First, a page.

Seeing Clearly: Dinsmore Helps Ohio Charter Schools Secure Greater Transparency from their Management Company

Across-the-board budget cuts and an unstable economy have dramatically impacted educational funding, making it more important than ever for each dollar to count. That’s why a recent court decision that ordered a charter school management company to disclose detailed financial information about their expenditures could prove to be a significant win for all Ohio charter schools and their students.

We are currently representing a group of charter schools in the Cleveland/Akron area that are seeking access to the financial records of their for-profit management company. The schools currently are managed by White Hat Management, a private, for-profit entity responsible for using the fee paid to it by the charter schools’ from state allocated revenue to operate the schools. According to the Management Agreement, the schools were required to turn over 96 percent of operating funds they received from the state to White Hat, who would in turn take responsibility for handling payroll, facilities, and equipment and supplies purchases.

However, with several of the schools suffering academically, the schools sought to identify areas where additional or adjusted spending could lead to improvement. They then filed suit, alleging that White Hat refused to disclose how the state funds were currently being spent. White Hat alleged that they had followed state statutes in releasing a general expenditures report and that additional financial disclosures would reveal trade secrets.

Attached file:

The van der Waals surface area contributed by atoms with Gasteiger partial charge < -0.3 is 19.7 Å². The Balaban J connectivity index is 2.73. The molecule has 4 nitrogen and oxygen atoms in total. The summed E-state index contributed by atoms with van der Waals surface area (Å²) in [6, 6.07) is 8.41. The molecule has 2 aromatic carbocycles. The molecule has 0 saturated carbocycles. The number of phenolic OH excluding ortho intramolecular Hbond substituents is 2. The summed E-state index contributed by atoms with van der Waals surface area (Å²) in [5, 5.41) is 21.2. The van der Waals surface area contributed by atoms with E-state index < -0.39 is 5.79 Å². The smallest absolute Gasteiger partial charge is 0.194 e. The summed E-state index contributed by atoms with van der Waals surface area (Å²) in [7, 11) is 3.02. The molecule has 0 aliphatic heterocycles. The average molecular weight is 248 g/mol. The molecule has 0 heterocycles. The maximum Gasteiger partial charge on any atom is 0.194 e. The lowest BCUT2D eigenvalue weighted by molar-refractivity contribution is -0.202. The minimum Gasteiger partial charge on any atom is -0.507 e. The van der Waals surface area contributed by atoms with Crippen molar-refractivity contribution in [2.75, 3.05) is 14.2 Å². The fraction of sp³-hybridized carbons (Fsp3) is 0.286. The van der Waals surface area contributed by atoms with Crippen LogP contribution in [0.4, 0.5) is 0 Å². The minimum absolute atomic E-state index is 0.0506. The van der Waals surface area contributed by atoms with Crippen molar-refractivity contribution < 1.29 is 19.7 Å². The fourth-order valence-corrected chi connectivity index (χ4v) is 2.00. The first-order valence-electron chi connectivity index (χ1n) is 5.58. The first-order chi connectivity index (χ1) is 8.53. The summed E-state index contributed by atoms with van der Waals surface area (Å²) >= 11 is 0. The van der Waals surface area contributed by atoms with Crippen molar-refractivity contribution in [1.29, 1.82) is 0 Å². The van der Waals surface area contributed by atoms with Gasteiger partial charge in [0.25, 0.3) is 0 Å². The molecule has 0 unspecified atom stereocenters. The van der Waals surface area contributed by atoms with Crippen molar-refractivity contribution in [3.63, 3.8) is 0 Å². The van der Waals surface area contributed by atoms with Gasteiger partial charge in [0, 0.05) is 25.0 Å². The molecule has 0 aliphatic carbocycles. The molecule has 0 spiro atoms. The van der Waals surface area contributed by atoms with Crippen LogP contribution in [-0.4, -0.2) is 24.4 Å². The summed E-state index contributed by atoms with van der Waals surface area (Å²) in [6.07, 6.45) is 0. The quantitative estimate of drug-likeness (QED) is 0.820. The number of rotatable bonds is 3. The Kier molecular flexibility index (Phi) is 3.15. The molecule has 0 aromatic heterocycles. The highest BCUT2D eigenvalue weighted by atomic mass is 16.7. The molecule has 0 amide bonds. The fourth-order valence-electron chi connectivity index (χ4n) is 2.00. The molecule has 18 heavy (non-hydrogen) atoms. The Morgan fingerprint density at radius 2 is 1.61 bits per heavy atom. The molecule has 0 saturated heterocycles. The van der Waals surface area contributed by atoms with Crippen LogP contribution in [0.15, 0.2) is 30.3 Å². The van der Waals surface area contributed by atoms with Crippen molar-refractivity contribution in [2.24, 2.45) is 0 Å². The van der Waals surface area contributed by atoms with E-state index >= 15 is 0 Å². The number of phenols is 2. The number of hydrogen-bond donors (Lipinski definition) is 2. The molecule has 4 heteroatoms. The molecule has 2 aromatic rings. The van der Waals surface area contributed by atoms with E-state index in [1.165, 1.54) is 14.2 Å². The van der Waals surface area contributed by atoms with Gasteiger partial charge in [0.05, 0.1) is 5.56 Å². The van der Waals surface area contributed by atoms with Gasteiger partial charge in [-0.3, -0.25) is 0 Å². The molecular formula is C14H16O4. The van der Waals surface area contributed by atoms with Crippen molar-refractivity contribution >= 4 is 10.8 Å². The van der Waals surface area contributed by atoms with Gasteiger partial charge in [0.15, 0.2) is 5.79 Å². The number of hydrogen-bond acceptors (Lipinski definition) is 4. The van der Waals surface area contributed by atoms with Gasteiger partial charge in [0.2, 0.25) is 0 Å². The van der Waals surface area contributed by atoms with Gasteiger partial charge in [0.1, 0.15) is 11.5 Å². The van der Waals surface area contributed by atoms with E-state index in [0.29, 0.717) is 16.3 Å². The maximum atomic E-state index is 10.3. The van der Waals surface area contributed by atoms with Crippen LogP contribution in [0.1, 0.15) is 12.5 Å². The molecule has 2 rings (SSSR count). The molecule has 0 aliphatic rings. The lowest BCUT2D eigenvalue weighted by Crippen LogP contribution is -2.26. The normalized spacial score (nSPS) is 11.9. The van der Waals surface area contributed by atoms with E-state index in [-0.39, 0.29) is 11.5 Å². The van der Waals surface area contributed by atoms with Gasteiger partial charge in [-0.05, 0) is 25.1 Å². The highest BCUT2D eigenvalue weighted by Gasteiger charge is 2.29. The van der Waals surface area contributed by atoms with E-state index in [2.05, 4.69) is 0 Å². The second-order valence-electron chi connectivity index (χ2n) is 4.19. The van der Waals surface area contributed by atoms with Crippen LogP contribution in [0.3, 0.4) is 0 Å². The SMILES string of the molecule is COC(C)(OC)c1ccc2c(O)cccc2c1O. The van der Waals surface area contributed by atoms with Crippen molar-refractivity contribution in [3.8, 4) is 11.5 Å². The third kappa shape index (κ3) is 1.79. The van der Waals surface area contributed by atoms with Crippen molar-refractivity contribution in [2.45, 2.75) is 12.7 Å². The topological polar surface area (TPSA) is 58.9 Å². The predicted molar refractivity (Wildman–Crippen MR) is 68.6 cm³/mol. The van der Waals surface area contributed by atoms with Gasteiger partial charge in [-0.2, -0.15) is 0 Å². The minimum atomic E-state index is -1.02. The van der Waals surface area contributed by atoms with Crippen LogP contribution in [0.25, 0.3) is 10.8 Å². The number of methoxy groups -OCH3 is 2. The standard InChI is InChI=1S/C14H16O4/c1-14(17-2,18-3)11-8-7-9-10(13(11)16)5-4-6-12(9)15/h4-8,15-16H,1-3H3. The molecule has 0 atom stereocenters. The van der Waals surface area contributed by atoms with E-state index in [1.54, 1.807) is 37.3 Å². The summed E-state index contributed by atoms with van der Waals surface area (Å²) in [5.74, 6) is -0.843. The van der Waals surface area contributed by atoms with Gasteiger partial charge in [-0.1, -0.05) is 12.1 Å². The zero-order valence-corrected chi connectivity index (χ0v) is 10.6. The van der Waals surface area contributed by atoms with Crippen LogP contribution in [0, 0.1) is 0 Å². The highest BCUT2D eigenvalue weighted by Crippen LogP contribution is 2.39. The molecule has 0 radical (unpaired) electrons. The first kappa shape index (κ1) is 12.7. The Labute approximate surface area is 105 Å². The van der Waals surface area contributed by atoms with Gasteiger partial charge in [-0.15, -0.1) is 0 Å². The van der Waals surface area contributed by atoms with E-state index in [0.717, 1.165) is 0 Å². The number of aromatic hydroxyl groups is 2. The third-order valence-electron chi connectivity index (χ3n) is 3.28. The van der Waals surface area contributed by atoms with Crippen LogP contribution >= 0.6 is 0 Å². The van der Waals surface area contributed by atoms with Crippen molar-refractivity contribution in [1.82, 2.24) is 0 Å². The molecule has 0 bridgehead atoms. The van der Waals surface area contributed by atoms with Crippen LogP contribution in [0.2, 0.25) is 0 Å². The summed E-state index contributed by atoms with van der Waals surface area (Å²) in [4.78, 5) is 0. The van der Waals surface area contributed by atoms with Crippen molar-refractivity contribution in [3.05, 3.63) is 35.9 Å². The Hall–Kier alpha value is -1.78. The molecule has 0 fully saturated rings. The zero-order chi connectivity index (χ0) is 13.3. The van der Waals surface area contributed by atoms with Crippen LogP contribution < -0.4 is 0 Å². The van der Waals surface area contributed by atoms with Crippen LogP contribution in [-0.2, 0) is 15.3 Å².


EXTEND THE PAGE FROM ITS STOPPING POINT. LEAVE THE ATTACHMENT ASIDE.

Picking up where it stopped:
During pre-trial discovery proceedings, the Franklin County Court of Common Pleas issued an order for the production of detailed financial statements, including tax returns and financial information about the companies affiliated with White Hat. The order was later upheld by the Franklin County Court of Appeals, which found that White Hat “offered little support to explain why the materials sought were confidential and proprietary.” The ruling could set an important precedent in the state regarding the financial obligations and transparency of private entities that manage charter schools.

White Hat may file an appeal to the Supreme Court of Ohio; however, it is our opinion that a decision on a discovery issue will not be accepted for review. There is a second appeal pending at the Franklin County Court of Appeals to determine who should retain ownership of property purchased by White Hat with the fee paid to it to operate the schools. We will provide updates as they occur.